The Los Angeles Times recently featured ONE Magazine at Seventy, a new exhibition from the ONE Archives at the USC Libraries. Curated by Alexis Bard Johnson, Quetzal Arévalo, and Sela Kerr, the exhibition chronicles the history of the pioneering LGBTQ+ publication, which debuted in January 1953.
Here's the Times' Manuel Betancourt on the curators' approach:
As Johnson explains to The Times, it’s important to situate One’s archives in conversation with contemporary issues. In its heyday, One tackled everything from gay marriage and the Lavender scare (“Are Homosexuals Security Risks?” its October 1960 cover asked readers) to more specific topics (“Must I Answer That Cop?”) about what it meant to live in a society that was openly hostile to so-called perverts and deviants.
Betancourt also quotes ONE Archives director Joseph Hawkins on the power of the magazine, decades after it stopped publishing:
Some older folks have openly wept in front of him when faced with copies of the magazine they hadn’t seen in decades. “For them, they were in this complete darkness back then and this was the light that led them out,” he says.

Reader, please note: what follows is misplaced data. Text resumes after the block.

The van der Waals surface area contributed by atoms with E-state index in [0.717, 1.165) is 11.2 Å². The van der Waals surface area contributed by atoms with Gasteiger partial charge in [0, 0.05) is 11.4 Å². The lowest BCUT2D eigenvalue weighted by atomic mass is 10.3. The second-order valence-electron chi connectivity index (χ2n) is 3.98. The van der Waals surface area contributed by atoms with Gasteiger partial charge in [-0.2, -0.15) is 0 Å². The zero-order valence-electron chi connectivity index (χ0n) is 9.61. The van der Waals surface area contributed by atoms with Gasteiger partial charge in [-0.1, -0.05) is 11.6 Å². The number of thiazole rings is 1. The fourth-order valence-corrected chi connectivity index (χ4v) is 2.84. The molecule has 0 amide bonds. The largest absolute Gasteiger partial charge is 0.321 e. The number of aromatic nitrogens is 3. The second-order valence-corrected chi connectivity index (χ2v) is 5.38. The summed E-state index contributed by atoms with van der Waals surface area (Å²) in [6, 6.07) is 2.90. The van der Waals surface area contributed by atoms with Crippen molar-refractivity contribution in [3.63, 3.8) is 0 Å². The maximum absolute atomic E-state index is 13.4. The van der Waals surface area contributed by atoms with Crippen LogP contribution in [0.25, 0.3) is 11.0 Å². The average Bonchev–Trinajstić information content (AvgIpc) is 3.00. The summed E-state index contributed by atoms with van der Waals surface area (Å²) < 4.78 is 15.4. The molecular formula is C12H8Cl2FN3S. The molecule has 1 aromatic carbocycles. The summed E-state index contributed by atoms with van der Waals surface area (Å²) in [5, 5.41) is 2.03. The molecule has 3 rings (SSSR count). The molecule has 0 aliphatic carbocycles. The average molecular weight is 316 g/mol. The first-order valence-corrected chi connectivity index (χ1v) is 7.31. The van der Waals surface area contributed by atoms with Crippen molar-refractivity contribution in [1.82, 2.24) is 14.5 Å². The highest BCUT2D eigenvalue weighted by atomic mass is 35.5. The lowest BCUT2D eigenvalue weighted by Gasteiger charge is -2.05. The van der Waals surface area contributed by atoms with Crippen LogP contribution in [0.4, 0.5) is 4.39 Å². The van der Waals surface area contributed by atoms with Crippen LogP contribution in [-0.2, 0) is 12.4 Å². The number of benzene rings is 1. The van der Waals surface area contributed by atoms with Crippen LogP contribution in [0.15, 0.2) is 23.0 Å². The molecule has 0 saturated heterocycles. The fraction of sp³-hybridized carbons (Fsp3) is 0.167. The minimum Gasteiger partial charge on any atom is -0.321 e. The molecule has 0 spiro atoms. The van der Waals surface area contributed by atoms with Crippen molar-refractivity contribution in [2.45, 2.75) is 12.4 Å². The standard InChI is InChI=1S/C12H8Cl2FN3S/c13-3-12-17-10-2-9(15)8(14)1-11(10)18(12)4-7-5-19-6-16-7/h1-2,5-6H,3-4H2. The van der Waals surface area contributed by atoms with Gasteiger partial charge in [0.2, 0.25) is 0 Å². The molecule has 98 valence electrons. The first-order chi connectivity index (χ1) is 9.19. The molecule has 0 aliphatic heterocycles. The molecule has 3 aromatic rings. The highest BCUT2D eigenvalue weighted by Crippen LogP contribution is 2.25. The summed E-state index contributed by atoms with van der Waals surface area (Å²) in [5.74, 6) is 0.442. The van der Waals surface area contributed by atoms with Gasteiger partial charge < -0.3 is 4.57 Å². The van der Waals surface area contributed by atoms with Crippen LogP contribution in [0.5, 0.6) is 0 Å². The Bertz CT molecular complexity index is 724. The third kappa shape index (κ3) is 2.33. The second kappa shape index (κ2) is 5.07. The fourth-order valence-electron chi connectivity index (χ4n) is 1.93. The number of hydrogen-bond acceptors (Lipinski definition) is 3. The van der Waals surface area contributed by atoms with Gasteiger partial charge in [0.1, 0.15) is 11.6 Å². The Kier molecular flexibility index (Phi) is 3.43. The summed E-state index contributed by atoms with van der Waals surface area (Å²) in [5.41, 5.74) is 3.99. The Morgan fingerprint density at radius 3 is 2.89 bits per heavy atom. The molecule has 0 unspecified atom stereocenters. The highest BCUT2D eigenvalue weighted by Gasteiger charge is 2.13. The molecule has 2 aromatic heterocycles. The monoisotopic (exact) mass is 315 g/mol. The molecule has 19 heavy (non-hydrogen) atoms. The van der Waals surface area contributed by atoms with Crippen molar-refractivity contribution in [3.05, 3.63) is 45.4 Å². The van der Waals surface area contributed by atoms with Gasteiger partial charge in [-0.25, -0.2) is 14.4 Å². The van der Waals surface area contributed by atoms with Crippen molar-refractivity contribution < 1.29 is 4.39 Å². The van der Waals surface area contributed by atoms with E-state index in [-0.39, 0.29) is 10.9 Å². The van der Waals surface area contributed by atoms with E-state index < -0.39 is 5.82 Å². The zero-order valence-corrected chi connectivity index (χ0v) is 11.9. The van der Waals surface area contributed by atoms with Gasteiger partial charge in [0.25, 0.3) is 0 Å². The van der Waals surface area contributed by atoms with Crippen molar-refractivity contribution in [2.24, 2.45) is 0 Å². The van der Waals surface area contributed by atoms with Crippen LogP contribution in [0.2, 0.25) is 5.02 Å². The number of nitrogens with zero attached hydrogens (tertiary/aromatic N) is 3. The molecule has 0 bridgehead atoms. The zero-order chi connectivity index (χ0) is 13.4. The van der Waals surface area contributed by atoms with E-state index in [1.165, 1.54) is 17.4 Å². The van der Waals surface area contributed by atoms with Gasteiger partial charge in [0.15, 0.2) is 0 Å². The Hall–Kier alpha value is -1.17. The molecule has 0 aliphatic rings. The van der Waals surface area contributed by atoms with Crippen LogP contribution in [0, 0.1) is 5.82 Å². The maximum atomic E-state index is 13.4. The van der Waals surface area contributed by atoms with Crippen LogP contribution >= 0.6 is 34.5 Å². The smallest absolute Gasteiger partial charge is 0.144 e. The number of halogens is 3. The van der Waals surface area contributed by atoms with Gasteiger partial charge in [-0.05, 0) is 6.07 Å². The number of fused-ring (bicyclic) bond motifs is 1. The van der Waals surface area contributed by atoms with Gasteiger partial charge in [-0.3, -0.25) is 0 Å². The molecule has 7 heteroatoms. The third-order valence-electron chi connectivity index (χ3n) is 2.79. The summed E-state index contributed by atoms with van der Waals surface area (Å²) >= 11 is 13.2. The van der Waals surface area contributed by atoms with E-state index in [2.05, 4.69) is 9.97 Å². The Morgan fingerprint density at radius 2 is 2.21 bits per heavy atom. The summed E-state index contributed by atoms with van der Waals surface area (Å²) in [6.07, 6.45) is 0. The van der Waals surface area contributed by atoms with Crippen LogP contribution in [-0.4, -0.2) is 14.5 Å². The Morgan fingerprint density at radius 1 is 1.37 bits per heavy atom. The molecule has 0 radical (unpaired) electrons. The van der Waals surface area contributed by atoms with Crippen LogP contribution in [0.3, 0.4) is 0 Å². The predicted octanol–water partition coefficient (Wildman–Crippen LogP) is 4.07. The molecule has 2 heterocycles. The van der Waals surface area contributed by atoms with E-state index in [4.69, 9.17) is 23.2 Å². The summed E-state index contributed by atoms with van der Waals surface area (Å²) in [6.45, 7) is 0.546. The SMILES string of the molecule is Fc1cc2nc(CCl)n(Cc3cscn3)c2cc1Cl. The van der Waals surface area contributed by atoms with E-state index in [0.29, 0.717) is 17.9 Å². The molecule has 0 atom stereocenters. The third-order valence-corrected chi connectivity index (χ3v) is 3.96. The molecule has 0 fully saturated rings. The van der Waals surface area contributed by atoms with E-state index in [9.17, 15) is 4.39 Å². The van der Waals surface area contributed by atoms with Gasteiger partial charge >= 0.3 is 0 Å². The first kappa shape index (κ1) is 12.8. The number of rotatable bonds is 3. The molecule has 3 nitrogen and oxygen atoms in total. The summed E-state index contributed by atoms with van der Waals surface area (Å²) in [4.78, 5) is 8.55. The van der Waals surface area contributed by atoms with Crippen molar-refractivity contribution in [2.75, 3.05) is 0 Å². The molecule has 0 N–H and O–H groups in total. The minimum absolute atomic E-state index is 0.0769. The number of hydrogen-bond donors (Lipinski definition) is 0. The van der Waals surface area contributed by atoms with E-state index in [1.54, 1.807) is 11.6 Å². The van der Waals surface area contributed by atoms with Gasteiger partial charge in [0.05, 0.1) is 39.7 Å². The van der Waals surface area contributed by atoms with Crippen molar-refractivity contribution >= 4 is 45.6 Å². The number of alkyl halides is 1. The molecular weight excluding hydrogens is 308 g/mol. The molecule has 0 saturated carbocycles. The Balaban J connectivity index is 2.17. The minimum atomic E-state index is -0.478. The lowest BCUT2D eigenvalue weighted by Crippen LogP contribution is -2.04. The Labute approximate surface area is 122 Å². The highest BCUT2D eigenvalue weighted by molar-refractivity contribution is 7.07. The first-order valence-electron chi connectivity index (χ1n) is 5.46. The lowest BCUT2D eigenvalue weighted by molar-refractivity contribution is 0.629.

The magazine’s covers, many of which might feel rather staid in 2023, were outright scandalous in the 1950s and 1960s. So much so that readers went out of their way to avoid parading them in public. As Hawkins puts it, “One magazine was a closeted publication.” “People were afraid to get an envelope that said ‘gay’ or ‘lesbian’ or anything on it,” he adds. “People have told me that they actually put the One magazine into a brown paper bag. They would clutch them to their chest and wait until they got to their apartments. And then read them with the drapes closed and the door closed because they were too paranoid that somebody was going to find out. Because you could lose your job, you could get arrested, all kinds of horrible things could happen.”
ONE Magazine at Seventy is on display through November 5 at the Advocate & Gochis Galleries at the Los Angeles LGBT Center.